If you don’t have celiac disease, it might also be a good idea to get tested for a wheat allergy, which could cause a wide variety of reactions, including inflammation, headaches, and diarrhea, according to Mayo Clinic. Gluten is often found in wheat, but it’s important to check whether it’s all wheat products, rather than just the gluten in them, to which your body might be reacting. Doctors do this through measuring levels of IgE (immunoglobulin E) antibodies in the bloodstream after consumption of wheat, which would be released were you allergic. New York-based registered dietitian Tamara Duker Freuman says wheat allergies are “exceedingly rare”—they occur in less than half a percent of adults.


FODMAP sensitivity

If you’ve confirmed you’re experiencing neither celiac disease nor a wheat allergy, your symptoms could be due to a sensitivity to other foods. Much more common than gluten intolerance is a reaction to FODMAPs: fructose, lactose, fructans, galactans, and polyols. FODMAPS, which are found in fruits, dairy, wheat, legumes, and sweeteners, are all sugars or sugar-related molecules that your body might have trouble digesting. In fact, Freuman says that many of her patients who have removed gluten from their diets and have felt better have actually been experiencing a fructan intolerance, or an intolerance for certain types of carbohydrates in wheat, garlic, and onion. When they remove the wheat in an attempt to keep gluten out of their diet, they feel better, even though it’s not the gluten that’s causing the problem at all. Testing for fructan intolerance and sensitivities to other foods is more difficult. Though you may be able to take an initial blood test, a lot of the process of narrowing down the foods you’re sensitive to will be trial and error. Consider taking these steps to see whether a FODMAP intolerance could be making you sick.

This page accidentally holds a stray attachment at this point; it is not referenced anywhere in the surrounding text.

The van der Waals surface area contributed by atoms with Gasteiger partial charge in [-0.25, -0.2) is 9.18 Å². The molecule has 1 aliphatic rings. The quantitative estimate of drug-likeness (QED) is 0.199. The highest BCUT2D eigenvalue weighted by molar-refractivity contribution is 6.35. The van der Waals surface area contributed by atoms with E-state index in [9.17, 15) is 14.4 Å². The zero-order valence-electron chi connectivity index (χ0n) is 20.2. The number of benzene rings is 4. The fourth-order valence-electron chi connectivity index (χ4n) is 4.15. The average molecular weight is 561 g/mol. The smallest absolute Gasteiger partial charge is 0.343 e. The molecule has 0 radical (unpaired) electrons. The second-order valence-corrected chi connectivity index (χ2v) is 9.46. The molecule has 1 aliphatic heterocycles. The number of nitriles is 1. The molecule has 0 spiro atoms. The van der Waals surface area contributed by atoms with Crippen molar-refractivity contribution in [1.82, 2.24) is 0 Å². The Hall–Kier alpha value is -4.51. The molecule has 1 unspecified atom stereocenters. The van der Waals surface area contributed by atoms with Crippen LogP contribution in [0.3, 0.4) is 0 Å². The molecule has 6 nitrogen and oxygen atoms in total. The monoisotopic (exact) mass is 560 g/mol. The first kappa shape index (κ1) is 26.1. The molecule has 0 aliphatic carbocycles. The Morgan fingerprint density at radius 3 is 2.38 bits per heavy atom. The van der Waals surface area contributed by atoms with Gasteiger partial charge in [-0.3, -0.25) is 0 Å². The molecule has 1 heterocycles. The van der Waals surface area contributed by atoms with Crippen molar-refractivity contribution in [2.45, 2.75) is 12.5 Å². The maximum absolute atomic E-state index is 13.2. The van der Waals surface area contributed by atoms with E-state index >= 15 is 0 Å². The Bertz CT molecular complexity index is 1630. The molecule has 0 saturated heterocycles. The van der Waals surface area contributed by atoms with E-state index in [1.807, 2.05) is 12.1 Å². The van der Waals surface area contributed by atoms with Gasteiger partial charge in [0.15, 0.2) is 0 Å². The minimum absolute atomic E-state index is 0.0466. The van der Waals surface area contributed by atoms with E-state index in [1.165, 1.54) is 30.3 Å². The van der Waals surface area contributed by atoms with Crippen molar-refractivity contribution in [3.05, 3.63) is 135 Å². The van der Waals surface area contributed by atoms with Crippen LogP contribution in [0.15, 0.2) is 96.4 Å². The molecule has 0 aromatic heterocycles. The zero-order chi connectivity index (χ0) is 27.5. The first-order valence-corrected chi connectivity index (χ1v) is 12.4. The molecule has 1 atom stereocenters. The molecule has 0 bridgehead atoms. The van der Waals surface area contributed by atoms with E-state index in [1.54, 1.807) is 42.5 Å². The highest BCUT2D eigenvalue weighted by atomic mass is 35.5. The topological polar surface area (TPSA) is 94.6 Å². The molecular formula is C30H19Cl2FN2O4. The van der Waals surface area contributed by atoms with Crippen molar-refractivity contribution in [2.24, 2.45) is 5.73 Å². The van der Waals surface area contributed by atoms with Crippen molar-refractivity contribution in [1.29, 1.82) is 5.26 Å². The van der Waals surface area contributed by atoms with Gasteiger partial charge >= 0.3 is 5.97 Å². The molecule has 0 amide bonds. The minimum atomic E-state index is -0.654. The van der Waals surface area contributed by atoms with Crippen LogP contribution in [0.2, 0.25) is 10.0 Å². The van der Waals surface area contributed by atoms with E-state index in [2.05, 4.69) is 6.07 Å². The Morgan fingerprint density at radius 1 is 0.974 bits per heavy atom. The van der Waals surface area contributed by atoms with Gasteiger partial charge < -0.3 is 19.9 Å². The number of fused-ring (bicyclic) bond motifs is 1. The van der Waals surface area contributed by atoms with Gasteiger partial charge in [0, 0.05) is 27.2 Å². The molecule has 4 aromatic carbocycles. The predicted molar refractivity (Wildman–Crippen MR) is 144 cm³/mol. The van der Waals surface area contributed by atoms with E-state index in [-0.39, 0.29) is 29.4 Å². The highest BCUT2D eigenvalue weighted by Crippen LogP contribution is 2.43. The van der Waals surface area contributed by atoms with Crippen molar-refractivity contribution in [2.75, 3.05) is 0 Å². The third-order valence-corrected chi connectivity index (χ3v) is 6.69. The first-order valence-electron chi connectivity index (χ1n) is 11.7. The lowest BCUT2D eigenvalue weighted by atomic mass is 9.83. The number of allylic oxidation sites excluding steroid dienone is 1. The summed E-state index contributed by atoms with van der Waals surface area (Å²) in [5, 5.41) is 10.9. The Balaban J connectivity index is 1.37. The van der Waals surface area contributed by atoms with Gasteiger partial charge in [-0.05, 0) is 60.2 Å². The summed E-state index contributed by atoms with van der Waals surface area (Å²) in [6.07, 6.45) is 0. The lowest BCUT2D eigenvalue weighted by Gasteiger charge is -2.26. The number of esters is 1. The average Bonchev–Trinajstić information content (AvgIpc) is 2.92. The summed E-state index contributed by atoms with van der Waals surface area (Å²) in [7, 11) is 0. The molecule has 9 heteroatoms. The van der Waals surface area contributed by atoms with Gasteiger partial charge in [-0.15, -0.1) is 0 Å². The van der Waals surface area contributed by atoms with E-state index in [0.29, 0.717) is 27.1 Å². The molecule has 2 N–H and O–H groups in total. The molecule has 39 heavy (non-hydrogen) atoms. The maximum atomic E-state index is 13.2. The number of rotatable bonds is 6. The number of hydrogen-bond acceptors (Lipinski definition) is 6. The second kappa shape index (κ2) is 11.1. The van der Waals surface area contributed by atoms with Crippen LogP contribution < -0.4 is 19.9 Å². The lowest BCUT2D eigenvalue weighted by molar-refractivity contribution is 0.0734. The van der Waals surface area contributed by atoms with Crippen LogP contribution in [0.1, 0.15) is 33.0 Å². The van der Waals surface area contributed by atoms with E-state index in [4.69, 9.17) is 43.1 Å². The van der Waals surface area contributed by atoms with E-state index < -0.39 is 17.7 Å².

Crohn’s disease

Like celiac patients, people with Crohn’s disease, an autoimmune disease that causes inflammation of the lining of the digestive tract, might experience inflammation, diarrhea, and weight loss, according to Helen Rasmussen, an instructor at the Tufts University Friedman School of Nutrition Science and Policy. If your doctor thinks you may have Crohn’s disease, he or she will complete a blood test, colonoscopy, endoscopy, or scan of your abdomen. However, Crohn’s, too, is a rare disease, affecting only 58 out of every 100,000 individuals under 20 and 241 out of every 100,000 adults over 20, according to a study published by scientists at the University of North Carolina at Chapel Hill in the journal Digestive Diseases and Sciences. Here are 7 common stomach pains and what they mean.